Business Insider wrote about a study done at the University of Sussex that had women evaluating musicians and how it related to their overall attractiveness.
Researchers gathered nearly 1,500, average age 28, who weren’t breastfeeding or on any kind of hormonal contraception.
They were then asked whether they would “prefer the composer of one simple melody, or a second more complex piece.” Then, they were asked if they would “prefer the composer as a short-term sexual partner, or a longer-term partner in a committed relationship.”
My name is Rebecca and I am a crushaholic.
Iʼm addicted to having crushes on boys. Addicted to that feeling that you get when you meet someone who could be the one. I have had a crush on almost every male that I have ever met, even if only for a hour. In that hour, I picture us: holding hands, kissing, laughing, meeting my family, our wedding and, in some cases, our eventual demise. I canʼt help it. Itʼs given me a lot of heartache. A LOT of fucking heartache and, even when I think Iʼve learned my lesson, another cute boy walks into my life and my heart opens and I canʼt stop. Itʼs painful for me. God knows itʼs painful for my friends who have to hear me go on endlessly, analyzing every conversation, every joke, every text, every Facebook like, because as a professor once creepily whispered in class, “everything means something.”
I canʼt give up having crushes because that would mean that I am going to die alone. While that is probably true, Iʼm not quite ready to admit that defeat yet. The thing is, I can remember them all. Each boy, man, fella and sloppy drunk. I loved them all. I really did. But like all addictions, nothing quite compares with your first.
With much of the country experiencing freezing temperatures, it’s nice to think about something warm. And according to a new study, getting this warm-all-over feeling could be as easy as thinking of someone you love. Is it possible that love makes everybody feel this way? This article at NPR’s health blog explains the findings.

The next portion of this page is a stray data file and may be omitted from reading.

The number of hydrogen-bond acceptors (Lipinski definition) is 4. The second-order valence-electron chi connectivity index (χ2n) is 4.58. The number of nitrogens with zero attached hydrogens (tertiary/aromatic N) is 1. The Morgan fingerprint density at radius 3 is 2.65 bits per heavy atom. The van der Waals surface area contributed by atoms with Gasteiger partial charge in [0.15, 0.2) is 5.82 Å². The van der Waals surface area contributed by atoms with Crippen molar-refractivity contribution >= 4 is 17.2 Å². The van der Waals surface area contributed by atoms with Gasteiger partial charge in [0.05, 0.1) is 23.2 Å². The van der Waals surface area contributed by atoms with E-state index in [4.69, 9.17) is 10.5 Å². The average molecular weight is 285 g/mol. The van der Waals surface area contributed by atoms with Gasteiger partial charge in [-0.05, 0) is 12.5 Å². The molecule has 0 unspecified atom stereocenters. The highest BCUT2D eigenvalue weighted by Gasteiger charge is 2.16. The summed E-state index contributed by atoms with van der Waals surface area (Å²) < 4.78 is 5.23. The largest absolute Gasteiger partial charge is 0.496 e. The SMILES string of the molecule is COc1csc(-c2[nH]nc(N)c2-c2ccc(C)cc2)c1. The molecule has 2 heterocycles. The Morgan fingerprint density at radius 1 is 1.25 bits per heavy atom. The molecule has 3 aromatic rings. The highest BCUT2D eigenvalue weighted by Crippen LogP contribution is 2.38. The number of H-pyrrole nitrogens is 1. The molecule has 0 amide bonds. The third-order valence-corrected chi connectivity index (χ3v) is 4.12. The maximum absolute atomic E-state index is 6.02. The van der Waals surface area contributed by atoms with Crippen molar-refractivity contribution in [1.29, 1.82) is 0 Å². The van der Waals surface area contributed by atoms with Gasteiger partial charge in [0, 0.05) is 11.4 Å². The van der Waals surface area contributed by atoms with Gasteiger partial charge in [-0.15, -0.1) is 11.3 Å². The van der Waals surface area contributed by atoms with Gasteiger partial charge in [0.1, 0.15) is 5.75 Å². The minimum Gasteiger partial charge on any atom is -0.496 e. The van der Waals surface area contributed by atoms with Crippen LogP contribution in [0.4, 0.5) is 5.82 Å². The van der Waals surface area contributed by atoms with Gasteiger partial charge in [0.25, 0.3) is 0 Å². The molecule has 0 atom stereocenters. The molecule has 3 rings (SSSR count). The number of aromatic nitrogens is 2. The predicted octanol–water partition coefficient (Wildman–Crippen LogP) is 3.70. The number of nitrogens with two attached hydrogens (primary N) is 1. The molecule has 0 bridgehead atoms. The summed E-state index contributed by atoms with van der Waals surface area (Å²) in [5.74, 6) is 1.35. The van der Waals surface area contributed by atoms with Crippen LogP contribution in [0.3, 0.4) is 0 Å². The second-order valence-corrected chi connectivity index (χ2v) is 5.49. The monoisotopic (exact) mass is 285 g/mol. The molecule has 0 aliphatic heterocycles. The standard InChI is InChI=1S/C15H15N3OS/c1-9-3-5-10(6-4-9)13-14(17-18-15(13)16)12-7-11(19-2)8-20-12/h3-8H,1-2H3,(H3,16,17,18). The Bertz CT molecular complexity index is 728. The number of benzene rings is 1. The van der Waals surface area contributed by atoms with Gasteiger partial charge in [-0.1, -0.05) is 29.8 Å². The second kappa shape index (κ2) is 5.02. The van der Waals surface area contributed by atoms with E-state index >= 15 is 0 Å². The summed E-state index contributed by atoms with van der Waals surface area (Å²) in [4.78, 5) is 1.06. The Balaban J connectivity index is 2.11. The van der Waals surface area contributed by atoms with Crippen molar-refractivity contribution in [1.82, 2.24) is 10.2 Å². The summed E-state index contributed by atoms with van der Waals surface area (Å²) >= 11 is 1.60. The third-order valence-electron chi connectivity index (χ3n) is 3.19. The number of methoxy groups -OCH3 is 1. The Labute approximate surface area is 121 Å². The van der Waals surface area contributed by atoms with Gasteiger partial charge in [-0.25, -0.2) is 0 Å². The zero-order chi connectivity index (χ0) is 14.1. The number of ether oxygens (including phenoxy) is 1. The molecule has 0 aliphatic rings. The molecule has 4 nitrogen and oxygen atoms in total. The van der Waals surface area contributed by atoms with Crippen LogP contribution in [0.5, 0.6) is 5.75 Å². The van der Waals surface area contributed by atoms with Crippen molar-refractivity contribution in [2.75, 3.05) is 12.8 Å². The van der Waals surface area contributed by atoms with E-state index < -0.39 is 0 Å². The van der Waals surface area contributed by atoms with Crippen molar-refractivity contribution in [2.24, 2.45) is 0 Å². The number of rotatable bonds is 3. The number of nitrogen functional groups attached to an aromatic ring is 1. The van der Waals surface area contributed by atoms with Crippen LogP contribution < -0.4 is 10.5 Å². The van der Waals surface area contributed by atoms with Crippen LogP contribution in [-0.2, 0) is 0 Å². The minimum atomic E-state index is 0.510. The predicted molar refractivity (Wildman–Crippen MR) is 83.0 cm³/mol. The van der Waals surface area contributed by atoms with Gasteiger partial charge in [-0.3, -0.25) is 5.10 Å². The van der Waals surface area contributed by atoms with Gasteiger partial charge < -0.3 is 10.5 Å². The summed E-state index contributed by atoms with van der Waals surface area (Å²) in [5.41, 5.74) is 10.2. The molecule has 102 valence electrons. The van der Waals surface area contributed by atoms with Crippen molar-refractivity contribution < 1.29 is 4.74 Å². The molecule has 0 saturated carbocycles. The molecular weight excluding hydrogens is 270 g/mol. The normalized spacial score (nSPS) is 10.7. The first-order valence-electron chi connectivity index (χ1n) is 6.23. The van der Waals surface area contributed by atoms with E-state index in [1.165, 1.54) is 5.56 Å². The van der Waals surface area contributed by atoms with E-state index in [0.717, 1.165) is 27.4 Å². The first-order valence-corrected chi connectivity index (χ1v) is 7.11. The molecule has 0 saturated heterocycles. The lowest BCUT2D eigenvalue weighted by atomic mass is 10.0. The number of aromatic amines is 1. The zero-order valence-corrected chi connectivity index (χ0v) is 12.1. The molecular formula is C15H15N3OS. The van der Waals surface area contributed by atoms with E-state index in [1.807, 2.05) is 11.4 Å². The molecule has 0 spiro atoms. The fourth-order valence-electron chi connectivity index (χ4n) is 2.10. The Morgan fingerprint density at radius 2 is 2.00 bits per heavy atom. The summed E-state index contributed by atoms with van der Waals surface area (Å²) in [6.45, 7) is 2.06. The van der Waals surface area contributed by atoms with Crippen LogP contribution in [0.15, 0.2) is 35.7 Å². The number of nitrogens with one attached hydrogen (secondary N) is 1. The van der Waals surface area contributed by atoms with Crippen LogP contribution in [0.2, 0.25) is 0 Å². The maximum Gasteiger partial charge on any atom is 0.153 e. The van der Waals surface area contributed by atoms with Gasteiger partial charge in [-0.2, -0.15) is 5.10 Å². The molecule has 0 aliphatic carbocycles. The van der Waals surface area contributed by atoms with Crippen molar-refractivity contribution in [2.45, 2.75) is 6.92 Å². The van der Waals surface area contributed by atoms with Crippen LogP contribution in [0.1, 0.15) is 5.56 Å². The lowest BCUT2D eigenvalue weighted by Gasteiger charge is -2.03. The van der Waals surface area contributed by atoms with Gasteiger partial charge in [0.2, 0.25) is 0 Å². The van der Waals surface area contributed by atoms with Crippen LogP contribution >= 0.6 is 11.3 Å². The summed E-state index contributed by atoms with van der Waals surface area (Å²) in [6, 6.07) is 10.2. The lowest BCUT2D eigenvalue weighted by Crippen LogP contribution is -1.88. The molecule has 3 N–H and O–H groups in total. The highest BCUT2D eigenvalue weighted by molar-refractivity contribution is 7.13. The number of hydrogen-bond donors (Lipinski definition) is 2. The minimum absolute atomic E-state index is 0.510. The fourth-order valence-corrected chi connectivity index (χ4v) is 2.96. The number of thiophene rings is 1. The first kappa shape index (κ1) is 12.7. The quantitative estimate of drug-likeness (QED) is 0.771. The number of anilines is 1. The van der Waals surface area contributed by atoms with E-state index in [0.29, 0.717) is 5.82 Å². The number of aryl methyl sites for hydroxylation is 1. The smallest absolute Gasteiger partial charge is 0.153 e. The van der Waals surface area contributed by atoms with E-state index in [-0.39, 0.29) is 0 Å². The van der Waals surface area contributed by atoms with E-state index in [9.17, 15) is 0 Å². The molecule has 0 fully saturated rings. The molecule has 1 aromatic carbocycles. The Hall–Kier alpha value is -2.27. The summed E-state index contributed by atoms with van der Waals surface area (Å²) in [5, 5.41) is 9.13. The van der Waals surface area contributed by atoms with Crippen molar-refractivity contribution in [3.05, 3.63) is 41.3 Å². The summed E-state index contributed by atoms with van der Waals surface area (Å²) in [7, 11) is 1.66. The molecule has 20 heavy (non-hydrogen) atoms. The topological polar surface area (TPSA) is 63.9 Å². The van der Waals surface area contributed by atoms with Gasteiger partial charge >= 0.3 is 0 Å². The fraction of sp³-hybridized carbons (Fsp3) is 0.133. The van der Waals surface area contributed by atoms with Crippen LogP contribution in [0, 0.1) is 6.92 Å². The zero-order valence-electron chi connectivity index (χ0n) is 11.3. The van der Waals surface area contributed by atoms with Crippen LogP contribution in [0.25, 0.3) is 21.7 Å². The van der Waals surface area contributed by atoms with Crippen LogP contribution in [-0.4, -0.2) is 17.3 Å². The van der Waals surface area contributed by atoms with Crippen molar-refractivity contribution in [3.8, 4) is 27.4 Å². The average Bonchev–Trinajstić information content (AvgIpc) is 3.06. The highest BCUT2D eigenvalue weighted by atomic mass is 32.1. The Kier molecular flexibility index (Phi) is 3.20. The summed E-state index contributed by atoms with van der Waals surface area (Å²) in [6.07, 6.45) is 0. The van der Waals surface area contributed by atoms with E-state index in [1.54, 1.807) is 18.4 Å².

In almost every writing workshop I’ve ever been in, a decent amount of time is spent dissecting the last paragraph of every essay. The ending shouldn’t be too tidy, or “wrapped in a bow” as one writer I know would say. This means there should be room for growth and questions at the end of an essay. The story might be done on paper, but your life continues on beyond that. An appropriately open final paragraph is a way to acknowledge that fact.
Fairytales have a different agenda. They don’t follow the rules of the essay. Fairytales are lovely stories with colorful characters and a bit of adventure, and they all drive home the same point at the end: the prince and the princess live happily ever after. That’s it. We don’t hear from them again and are left to assume that those two crazy kids are living a life of bliss. We’re meant to accept it and move on.
In real life, the ending of any good love story should be to live happily ever after with whomever it is you hope to spend “ever after” with. Fairytales insist this lifestyle is possible, and I’m sure it is—but I also think it’s more complicated than a single sentence could ever possibly convey.
datingandhookup.com is a website that explores modern romance in the Millennial era – which, let’s be honest, looks nothing like we were taught to expect. We feature essays, advice and social commentary with humor, compassion and brains, and we vow never, ever to publish a piece called “The 10 Best Ways to Satisfy Your Man in Bed”. Do click to submit your work to us. We love you.
Follow Dating & Hookup on Instagram
Follow Jess on Instagram
Follow Becky on Instagram
Follow me on Twitter